Bike-by viewing

This morning was a good morning for fenders.  While there was no rain on the way to or from my physical therapy appointment, the wet pavement would have made things messy.  The fog also mandated lights and my reflective, high-vis vest (I temporarily ditched the vest to remove my jacket at a stop light, then shoved the vest in my crate when the light turned green before I had a chance to put it on again — thanks to the kind lady in the van who let me know that the vest fell out of my crate).

Given the combination of wet pavement and poor visibility, I took things a bit slower than usual, but still made it to my appointment in plenty of time.  Even though it did not rain at all during the morning commute, the forecast seemed to have scared most other cyclists into other forms of transportation.

On the way home, I took a little detour to bike by a house-of-interest (we’ve been looking for the right place for, oh, four years now, and renting until “the one” comes along).  My detour gave me the opportunity to ride along a stretch of the “new and improved” (ahem) Manchester road.  I didn’t pause to snap my own picture, but, if I had, it would have looked very similar to this photo of the same stretch.

Manchester1_EditedReplace the parked truck (on the right) with two or three different parked vehicles, all smaller, all theoretically capable of fitting within the parking lane so as not to encroach on the “buffer” zone, but yet all somehow not capable of actually parking that way, and replace the garbage truck with a tractor-trailer.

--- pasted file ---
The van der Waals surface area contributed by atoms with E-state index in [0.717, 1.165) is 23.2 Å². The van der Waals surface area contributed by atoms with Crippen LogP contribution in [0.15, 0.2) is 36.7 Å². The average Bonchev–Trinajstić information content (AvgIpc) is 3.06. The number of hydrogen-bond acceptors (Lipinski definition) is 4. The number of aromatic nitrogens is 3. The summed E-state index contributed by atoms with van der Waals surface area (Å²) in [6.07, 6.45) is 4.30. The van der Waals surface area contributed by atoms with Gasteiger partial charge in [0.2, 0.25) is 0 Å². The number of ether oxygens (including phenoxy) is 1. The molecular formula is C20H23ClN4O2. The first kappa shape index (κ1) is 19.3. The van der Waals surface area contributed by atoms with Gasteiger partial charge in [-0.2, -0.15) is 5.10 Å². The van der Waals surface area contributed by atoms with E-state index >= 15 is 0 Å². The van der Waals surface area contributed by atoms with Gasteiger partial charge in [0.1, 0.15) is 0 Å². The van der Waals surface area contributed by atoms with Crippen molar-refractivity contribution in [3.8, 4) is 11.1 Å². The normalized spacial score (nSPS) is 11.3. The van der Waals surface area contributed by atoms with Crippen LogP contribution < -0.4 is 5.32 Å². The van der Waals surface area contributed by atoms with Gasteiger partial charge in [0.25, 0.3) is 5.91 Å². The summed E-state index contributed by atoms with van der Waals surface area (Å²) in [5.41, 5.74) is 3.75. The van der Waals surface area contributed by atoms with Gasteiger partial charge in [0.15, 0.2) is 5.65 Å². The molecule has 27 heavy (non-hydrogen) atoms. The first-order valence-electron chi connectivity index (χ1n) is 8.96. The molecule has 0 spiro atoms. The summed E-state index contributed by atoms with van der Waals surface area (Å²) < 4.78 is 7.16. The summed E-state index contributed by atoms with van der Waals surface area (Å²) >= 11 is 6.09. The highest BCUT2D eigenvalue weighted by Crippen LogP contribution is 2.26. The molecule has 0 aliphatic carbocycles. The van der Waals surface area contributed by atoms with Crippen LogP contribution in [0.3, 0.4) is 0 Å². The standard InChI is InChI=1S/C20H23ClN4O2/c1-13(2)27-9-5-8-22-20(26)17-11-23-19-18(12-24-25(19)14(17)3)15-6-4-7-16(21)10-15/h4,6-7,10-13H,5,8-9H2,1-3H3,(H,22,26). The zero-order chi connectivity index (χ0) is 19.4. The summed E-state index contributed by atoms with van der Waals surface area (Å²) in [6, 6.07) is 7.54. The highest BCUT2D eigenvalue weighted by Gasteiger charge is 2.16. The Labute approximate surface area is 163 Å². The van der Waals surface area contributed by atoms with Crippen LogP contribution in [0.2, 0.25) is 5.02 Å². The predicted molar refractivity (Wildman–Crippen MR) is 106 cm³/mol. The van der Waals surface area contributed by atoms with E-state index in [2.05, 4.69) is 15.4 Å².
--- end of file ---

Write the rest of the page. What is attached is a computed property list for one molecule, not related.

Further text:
I made a right on red into this mess, with the tractor trailer approaching from the rear, still well behind me when I turned.  I only needed to use Manchester for a block (before making a left turn), and no way was I going to be stuck in that bike lane between the parked cars and the 18-wheeler.  Not happening.

This, of course, put me in the unenviable position of controlling a traffic lane next to a bike lane (which often leads to higher levels of motorist incivility).  Fortunately, the truck driver was patient (as many motorists are), and I was soon to my left turn pocket, leaving him free to continue his trip.

He may very well have appreciated my lane positioning, as it left no chance of me being in his blind spot.  No truck driver every WANTS to be in this position.

That little adventure over, I crossed some seriously whack train tracks (they were in such bad shape that I straddle-walked my bike across, rather than riding) and proceeded on my house-scouting trip.  The result?  Yet another one that probably isn’t the one for us (okay sized yard, but poor sunlight due to a tree on the property next door).  And so it goes.


  1. Is the poor sunlight a people, house-light, or garden consideration? I am guessing #3, but since we live in a home that is dark inside as a result of mature trees and the fact that these things weren’t considered as much in 1939, I think all three are valid considerations.

    I absolutely can see your frustration with a designated bike lane in the situation you found yourself in this morning.

    1. Melissa @ HerGreenLife says:

      In general, the poor sunlight is primarily a garden consideration, which was definitely the case here. However, I have lived in a house with poor natural light, and that is also not ideal.

      The combination of big-enough lot for a very large garden (with good sun, of course) and central-ish, bikeable location at a price we can afford is hard to find. If money were no object, one of the mansions on Lindell across from Forest Park would be lovely (aside from the fact that I wouldn’t really want that much house). In our wanderings in the city and inner-ring suburbs, we’ve scoped out some [affordable] houses that appear to meet our criteria, other than the fact that they’re not for sale.

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